Houston Texans coach Bill O’Brien gave his players the day off Thursday when he canceled the final day of mandatory minicamp for the third year in a row.
The Cleveland Browns traded out a spring practice last year for a team paintball outing.
But the team-building exercises around Bank of America Stadium this week were all of the more traditional variety. The Panthers’ offensive linemen pushed blocking sleds, the running backs bounded over tackling dummies and everyone worked up a good lather under a relentless June sun.
The only break came Thursday when the Panthers wrapped up their three-day minicamp and players and coaches split for six weeks before training camp begins next month in Spartanburg.
“Since I’ve been here we don’t get many bones thrown our way,” veteran safety Kurt Coleman said. “But it’s OK because that’s just the nature of the beast and that’s what we want. We don’t want the easy way. We want it the right way.
“We want to be able to earn everything that we’ve gotten, earn everything that we’ve achieved. That’s kind of been our motto.”
From about the time the Panthers’ charter took off from San Jose the day after their Super Bowl 50 loss to Denver in February, sixth-year coach Ron Rivera has been thinking of ways to help his team avoid the year-after blues.
The Panthers won their first 14 games last season, finished the regular season 15-1 and rolled through the playoffs before Broncos linebacker Von Miller crushed their championship hopes.
Rivera wasn’t a fan of the logistics at Super Bowl 50 in the sprawl of northern California, suggesting it lacked the intimacy and ease of a New Orleans Super Bowl. But their 24-10 loss to Denver left the Panthers with a hangover as head-splitting as any earned in the Big Easy.
Rivera used the organized team activities (OTAs) and minicamp to try to sweat out the Super Bowl toxins and refocus a team that is among the early favorites to win Super Bowl 51, according to oddsmakers.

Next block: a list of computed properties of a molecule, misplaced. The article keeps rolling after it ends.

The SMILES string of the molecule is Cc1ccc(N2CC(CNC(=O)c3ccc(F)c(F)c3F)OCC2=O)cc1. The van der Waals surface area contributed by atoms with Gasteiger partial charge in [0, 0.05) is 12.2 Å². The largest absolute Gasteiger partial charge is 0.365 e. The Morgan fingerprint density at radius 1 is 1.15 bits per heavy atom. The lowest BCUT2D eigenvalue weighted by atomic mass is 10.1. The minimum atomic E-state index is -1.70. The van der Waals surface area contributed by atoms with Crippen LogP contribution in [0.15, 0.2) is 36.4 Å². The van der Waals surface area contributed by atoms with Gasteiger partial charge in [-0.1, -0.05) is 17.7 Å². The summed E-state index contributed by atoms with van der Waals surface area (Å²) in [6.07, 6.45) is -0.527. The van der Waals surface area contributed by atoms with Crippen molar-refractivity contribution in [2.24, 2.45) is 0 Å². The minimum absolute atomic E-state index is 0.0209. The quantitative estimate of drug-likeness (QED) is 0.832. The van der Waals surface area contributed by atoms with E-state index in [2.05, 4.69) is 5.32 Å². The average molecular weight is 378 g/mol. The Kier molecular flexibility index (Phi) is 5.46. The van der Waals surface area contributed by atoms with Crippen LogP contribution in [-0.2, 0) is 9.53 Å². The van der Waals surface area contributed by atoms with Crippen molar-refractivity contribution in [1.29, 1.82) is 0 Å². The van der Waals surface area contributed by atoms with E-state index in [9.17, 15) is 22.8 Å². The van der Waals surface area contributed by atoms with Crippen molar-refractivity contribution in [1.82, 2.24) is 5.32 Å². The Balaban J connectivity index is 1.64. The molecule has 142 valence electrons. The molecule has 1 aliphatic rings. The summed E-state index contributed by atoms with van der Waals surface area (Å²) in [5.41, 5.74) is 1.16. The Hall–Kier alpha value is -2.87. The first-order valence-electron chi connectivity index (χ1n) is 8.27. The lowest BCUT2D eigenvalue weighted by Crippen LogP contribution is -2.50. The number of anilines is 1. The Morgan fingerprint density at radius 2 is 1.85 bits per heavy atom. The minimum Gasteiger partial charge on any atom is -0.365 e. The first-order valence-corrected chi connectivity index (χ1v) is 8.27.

Rivera stopped the Panthers’ first two minicamp practices and called players together to tell them their effort and concentration weren’t good enough. The second impromptu meeting came after reserve quarterback Joe Webb spiked the ball on fourth down during a two-minute drill.
It might have been the third-team quarterback running a June drill with a bunch of players who won’t be on the team in September, but Rivera stomps on any signs of complacency like he would a cockroach.
“That most certainly is the theme,” Rivera said Thursday. “And not necessarily based on what we did last year as much as trying to figure out what happened to the teams that went to the Super Bowl, weren’t as successful as you want to be and how they struggled to get back.”
A 23-year drought
The 1993 Buffalo Bills were the last team to reach the Super Bowl a year after losing in the game – a 23-year drought that includes the 2004 Panthers, who finished 7-9 a season after playing in their first Super Bowl.
Rivera talked to coaches and some of his other friends around the league to see if there was a common denominator in the curse of the Super Bowl loser. The word that kept popping up was complacency.
“They kind of let some things slip and slide. So I’ve tried to take that away,” Rivera said. “I’ve tried to make sure we’ve had a sense of urgency. I wanted to constantly remind them the season’s coming fast.”
Rivera has been constantly reminding everyone – players, fans, reporters – how many days are left before the Sept. 8 opener in Denver (82 as of Sunday).
The NFL schedule-makers did the Panthers a favor. The Super Bowl rematch at Denver will be the carrot Rivera holds in front of his players during those hot, muggy days in Spartanburg when all anyone will want to do is find an air-conditioned movie theater in which to team-build.
NFL rules prohibit coaches from contacting players during the summer dead period. Rivera jokingly suggested media members could remind players how many days are left before the game in Denver, which won’t include Peyton Manning and may or may not involve Miller.
“But seriously, if I could (remind players) I would,” Rivera said Thursday. “But we had a nice conversation this morning in the team meeting room as the guys were getting ready to come out and practice. And then I finished it up with a team meeting at the end here.
“I believe the guys understand the message and the importance of coming back ready to roll and taking nothing for granted.”
It’s a message Rivera is going to continue to send. Get used to it.